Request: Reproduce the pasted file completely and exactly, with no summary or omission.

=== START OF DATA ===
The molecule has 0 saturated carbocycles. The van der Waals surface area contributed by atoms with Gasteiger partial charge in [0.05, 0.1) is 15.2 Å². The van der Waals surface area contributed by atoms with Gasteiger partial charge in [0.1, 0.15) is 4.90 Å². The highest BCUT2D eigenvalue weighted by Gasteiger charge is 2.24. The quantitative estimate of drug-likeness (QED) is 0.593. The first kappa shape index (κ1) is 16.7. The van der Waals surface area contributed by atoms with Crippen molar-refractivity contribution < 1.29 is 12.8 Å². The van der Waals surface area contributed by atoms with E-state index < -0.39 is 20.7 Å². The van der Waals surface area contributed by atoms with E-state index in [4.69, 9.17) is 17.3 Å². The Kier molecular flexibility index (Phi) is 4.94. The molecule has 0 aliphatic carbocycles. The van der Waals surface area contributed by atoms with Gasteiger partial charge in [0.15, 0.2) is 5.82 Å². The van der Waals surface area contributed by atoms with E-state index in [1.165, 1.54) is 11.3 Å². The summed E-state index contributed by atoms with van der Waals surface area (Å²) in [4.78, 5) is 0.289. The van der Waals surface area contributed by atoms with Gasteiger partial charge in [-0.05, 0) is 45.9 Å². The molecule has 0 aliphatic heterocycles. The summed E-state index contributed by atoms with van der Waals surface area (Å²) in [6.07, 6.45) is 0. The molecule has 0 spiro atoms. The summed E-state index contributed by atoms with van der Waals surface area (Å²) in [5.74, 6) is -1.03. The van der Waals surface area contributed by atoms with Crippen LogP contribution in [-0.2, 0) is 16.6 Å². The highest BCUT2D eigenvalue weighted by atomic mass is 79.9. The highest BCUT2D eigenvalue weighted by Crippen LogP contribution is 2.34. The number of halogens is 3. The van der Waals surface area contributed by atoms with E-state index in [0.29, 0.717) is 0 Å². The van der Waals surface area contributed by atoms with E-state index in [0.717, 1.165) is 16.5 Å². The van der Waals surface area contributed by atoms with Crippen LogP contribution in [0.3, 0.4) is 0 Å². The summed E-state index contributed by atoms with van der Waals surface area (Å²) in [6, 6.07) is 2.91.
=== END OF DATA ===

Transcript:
The molecule has 0 saturated carbocycles. The van der Waals surface area contributed by atoms with Gasteiger partial charge in [0.05, 0.1) is 15.2 Å². The van der Waals surface area contributed by atoms with Gasteiger partial charge in [0.1, 0.15) is 4.90 Å². The highest BCUT2D eigenvalue weighted by Gasteiger charge is 2.24. The quantitative estimate of drug-likeness (QED) is 0.593. The first kappa shape index (κ1) is 16.7. The van der Waals surface area contributed by atoms with Crippen molar-refractivity contribution < 1.29 is 12.8 Å². The van der Waals surface area contributed by atoms with E-state index < -0.39 is 20.7 Å². The van der Waals surface area contributed by atoms with E-state index in [4.69, 9.17) is 17.3 Å². The Kier molecular flexibility index (Phi) is 4.94. The molecule has 0 aliphatic carbocycles. The van der Waals surface area contributed by atoms with Gasteiger partial charge in [0.15, 0.2) is 5.82 Å². The van der Waals surface area contributed by atoms with E-state index in [1.165, 1.54) is 11.3 Å². The summed E-state index contributed by atoms with van der Waals surface area (Å²) in [4.78, 5) is 0.289. The van der Waals surface area contributed by atoms with Gasteiger partial charge in [-0.05, 0) is 45.9 Å². The molecule has 0 aliphatic heterocycles. The summed E-state index contributed by atoms with van der Waals surface area (Å²) in [6.07, 6.45) is 0. The molecule has 0 spiro atoms. The summed E-state index contributed by atoms with van der Waals surface area (Å²) in [5.74, 6) is -1.03. The van der Waals surface area contributed by atoms with Crippen LogP contribution in [-0.2, 0) is 16.6 Å². The highest BCUT2D eigenvalue weighted by atomic mass is 79.9. The highest BCUT2D eigenvalue weighted by Crippen LogP contribution is 2.34. The number of halogens is 3. The van der Waals surface area contributed by atoms with E-state index in [0.29, 0.717) is 0 Å². The van der Waals surface area contributed by atoms with E-state index in [0.717, 1.165) is 16.5 Å². The van der Waals surface area contributed by atoms with Crippen LogP contribution in [0.3, 0.4) is 0 Å². The summed E-state index contributed by atoms with van der Waals surface area (Å²) in [6, 6.07) is 2.91.